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Pictured from left: Supe Granda, co-founder of the Ozark Mountain Daredevils; Mike Newman of Fairchild; Steve St. Cyr, founder of the Songbird Café; Steve Scorfina of REO Speedwagon and Pavlov’s Dog; and Dave Torretta of Fairchild, and who also played with the late Chuck Berry. The musicians were featured in a May 2018 concert at The Focal Point in Maplewood. | photo courtesy of Songbird Café

Webster Groves music man Steve St. Cyr opens up the 2023 season of Songbird Café on Jan. 25 at The Focal Point in Maplewood. He’s been bringing a bit of Nashville to St. Louis for more than a decade, and has never been in a bind for homegrown talent.

“St. Louis is a fine music town,” said St. Cyr. “Anyone who has taken in the “St. Louis Sound” exhibit at our history museum knows the music tradition we have here. St. Louis has a great history and a promising future.”

St. Cyr has a special formula for the Songbird Café experience. He books folksy artists who write and play their own music in an intimate concert venue. They’re invited to talk and play their own creations, do some covers, and note one special song they wish they had written.

“I got the idea for Songbird from visiting the Bluebird Café in Nashville, another fine music town,” St. Cyr said, smiling. “That music venue was recommended to me years ago and my wife, Susie, and I have been to the Bluebird 25 or 30 times since.

“The Bluebird listening experience just grabbed me,” added St. Cyr. “The storytelling, the close-up experience where you can see the musicians’ faces, it all makes memories. It’s a place where musicians go to see and be seen.”

Among the talents that have landed at Nashville’s Bluebird at one time or another include Vince Gill, Kathy Mattea, Keith Urban, Taylor Swift and Lady A. The Songbird Café can’t boast those national names, but St. Cyr can talk up local notables.

The music lineup for the Songbird Café has included talent from Salt of the Earth, the Bottle Rockets, Bruiser Queen, Emily Wallace, Fairchild, Pokey LaFarge, and maybe a refugee or two from groups like the Ozark Mountain Daredevils.

“We only book musicians who know what they’re doing and have a track record of performance experience,” said St. Cyr. “They have to have written and sung music without engineering, and they also have to be willing to do some honest storytelling.”

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Storytelling At Focal Point

Audiences have many memorable story gems to savor from taking in performances at Songbird Café. Among those tales:

• Nashville veteran Rodney Crowell talking about the time Jerry Jeff Walker tried to steal his dog, “Banjo,” and spirit the pup through an airport in his saddle bag. 

• Tommy Womack relating his personal experiences that inspired the song, “Camping on Acid.” His encounters in the great outdoors include a raging cacophony of crickets closing in on him.

• Bill Chambers introducing his song, “Drifting South,” by recalling a 72-hour drive delivering his parents from Sydney, Australia, to a humble hamlet miles and miles away through the Outback.

“I used to enjoy going to bars and clubs to scout talent and hear their stories,” said St. Cyr. “What’s happening now is that all the musicians have learned to post and promote their work on YouTube and Spotify.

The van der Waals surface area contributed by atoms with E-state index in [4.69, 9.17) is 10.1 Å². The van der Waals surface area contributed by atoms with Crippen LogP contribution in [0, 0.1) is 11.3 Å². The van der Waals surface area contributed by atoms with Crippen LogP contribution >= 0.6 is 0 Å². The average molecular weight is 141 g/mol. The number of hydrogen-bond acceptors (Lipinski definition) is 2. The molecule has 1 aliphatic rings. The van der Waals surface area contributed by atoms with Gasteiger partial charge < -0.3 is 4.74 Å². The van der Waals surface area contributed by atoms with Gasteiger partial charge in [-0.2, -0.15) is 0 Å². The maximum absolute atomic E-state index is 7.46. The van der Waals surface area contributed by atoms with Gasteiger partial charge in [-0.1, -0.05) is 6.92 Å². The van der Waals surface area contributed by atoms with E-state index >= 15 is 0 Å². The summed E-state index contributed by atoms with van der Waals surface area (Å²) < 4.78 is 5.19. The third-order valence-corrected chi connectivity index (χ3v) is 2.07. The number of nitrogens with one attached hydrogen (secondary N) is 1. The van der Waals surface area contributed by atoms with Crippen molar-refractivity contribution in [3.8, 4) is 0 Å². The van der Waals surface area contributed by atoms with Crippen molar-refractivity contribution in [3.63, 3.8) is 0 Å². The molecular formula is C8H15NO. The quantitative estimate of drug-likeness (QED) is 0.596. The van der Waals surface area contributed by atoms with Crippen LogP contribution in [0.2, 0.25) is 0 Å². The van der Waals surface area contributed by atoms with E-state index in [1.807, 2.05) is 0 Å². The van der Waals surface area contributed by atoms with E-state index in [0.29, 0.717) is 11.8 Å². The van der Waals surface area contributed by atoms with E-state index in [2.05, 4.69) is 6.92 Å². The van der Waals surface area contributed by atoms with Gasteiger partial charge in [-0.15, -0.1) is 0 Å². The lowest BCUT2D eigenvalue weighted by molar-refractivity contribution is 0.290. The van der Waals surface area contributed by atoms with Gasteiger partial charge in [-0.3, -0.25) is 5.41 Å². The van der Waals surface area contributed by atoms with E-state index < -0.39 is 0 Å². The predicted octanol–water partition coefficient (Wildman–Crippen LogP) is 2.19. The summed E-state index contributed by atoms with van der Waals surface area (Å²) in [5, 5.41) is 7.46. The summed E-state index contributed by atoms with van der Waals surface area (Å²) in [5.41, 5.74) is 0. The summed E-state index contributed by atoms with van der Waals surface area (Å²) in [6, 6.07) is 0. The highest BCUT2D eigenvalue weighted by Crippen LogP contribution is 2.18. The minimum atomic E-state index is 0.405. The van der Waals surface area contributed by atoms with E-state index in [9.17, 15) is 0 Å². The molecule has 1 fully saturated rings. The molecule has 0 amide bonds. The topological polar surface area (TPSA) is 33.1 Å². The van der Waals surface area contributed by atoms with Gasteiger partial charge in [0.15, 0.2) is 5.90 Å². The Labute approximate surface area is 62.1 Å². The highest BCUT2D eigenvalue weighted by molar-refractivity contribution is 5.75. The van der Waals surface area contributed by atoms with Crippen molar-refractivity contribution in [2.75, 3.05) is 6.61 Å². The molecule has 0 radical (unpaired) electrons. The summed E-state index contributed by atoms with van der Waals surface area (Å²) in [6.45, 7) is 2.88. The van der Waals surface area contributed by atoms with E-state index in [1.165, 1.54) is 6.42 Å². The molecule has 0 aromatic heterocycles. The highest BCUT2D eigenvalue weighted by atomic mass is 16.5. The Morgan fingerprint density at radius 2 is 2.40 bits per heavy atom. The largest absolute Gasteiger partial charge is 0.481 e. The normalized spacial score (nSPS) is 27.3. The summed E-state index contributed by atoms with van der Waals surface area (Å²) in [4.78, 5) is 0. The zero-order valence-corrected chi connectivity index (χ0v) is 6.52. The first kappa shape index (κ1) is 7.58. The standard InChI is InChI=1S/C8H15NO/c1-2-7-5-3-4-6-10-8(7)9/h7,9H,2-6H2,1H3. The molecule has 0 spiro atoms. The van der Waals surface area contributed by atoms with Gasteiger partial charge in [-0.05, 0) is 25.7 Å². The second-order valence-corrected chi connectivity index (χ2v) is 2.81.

“It’s useful to scout talent on the web,” added St. Cyr. “But what you come to realize is that people who do well on the internet are not always the best artists who can relate to people in an intimate setting.”

St. Cyr and his wife, Suzie, a Kirkwood High School graduate, have made Songbird Café a joint venture, whether it’s scouting talent or hawking merchandise. Musicians often depend on sales of their merchandise for revenue at their concert performances.

Merch can consist of noteworthy mugs, key chains, compact discs — or maybe even a “Camping on Acid” T-shirt.  

Growing Up In Kirkwood

St. Cyr is a 1966 graduate of Kirkwood High School. As a youngster, he rode his bike to the Mel Bay Music Store on Jefferson in Kirkwood. He bought 45 rpm vinyls from a nearby record shop, then got a guitar and a Mel Bay music instruction book.

“I was not destined to be a musician myself,” said St. Cyr. “And I was not primarily interested in hard rock like the Rolling Stones or Led Zeppelin type stuff. I was attracted to a softer kind of sound — New Christy Minstrels, Kingston Trio, some of the Beatles’ songs.”

St. Cyr remained loyal to that softer sound of folk songs, bluegrass and acoustic compositions throughout his regular work life. After graduation from Kirkwood High School, he earned an accounting degree from the University of Missouri-St. Louis and became an accountant.

“I started working with numbers and liked it,” said St. Cyr. “In fact, I worked every summer while at UMSL at a kid’s camp in Wisconsin keeping their books. And when I graduated, I just naturally fell into accounting jobs.”

After years of steady paychecks and working with numbers, St. Cyr retired in 2011 and began looking for a way to be connected to the music he loved. By October 2011, he was putting together his first music shows.

“Songbird Café has been a lot of fun and has kept me busy,” he said. “And we are so fortunate to have a venue like The Focal Point to work with us and give us a space.

“We’ve been at it since 2011, with the exception of the pandemic period,” he added. “That hurt all kinds of live entertainment, but we’re back and I’d say we’re back to 80 or 90% of where we were before COVID-19.”

Songbird Café performances are on the fourth Wednesday of each month. Doors open a 6:45 p.m at The Focal Point at 2720 Sutton Ave. in Maplewood. Tickets to shows are at Songbird-STL.com.

The Feb. 22 show features Gloria Attoun, Michael Bauermeister, Lynne Reif and Mike Schrand. A show on March 22 features Wil Maring, Robert Bowlin, Gary and Roberta Gordon.